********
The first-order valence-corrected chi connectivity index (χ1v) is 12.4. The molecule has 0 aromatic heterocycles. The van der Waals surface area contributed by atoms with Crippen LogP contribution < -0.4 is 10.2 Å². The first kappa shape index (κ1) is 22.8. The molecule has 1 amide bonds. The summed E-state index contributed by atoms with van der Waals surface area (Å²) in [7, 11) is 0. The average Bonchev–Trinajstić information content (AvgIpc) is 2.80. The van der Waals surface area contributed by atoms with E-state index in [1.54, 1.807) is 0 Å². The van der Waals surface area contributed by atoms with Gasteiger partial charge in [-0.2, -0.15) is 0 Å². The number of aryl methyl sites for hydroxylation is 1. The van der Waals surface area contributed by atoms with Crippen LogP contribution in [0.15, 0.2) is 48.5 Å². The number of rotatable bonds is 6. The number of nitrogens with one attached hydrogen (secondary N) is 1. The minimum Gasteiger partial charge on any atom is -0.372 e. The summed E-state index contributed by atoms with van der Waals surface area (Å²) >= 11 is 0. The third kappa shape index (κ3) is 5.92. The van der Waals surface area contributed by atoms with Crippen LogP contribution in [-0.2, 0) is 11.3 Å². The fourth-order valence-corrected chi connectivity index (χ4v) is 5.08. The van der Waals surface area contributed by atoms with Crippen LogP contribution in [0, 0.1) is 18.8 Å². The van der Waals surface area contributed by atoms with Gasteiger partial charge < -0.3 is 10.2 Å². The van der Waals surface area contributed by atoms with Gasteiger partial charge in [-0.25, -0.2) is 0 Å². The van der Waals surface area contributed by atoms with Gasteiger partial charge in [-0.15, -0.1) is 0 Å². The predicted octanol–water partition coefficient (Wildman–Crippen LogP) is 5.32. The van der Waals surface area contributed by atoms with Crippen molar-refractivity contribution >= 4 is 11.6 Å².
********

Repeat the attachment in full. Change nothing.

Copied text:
The first-order valence-corrected chi connectivity index (χ1v) is 12.4. The molecule has 0 aromatic heterocycles. The van der Waals surface area contributed by atoms with Crippen LogP contribution < -0.4 is 10.2 Å². The first kappa shape index (κ1) is 22.8. The molecule has 1 amide bonds. The summed E-state index contributed by atoms with van der Waals surface area (Å²) in [7, 11) is 0. The average Bonchev–Trinajstić information content (AvgIpc) is 2.80. The van der Waals surface area contributed by atoms with E-state index in [1.54, 1.807) is 0 Å². The van der Waals surface area contributed by atoms with Gasteiger partial charge in [-0.2, -0.15) is 0 Å². The number of aryl methyl sites for hydroxylation is 1. The van der Waals surface area contributed by atoms with Crippen LogP contribution in [0.15, 0.2) is 48.5 Å². The number of rotatable bonds is 6. The number of nitrogens with one attached hydrogen (secondary N) is 1. The minimum Gasteiger partial charge on any atom is -0.372 e. The summed E-state index contributed by atoms with van der Waals surface area (Å²) >= 11 is 0. The third kappa shape index (κ3) is 5.92. The van der Waals surface area contributed by atoms with Crippen LogP contribution in [-0.2, 0) is 11.3 Å². The fourth-order valence-corrected chi connectivity index (χ4v) is 5.08. The van der Waals surface area contributed by atoms with Crippen LogP contribution in [0, 0.1) is 18.8 Å². The van der Waals surface area contributed by atoms with Gasteiger partial charge < -0.3 is 10.2 Å². The van der Waals surface area contributed by atoms with Gasteiger partial charge in [-0.25, -0.2) is 0 Å². The van der Waals surface area contributed by atoms with Gasteiger partial charge in [-0.15, -0.1) is 0 Å². The predicted octanol–water partition coefficient (Wildman–Crippen LogP) is 5.32. The van der Waals surface area contributed by atoms with Crippen molar-refractivity contribution >= 4 is 11.6 Å².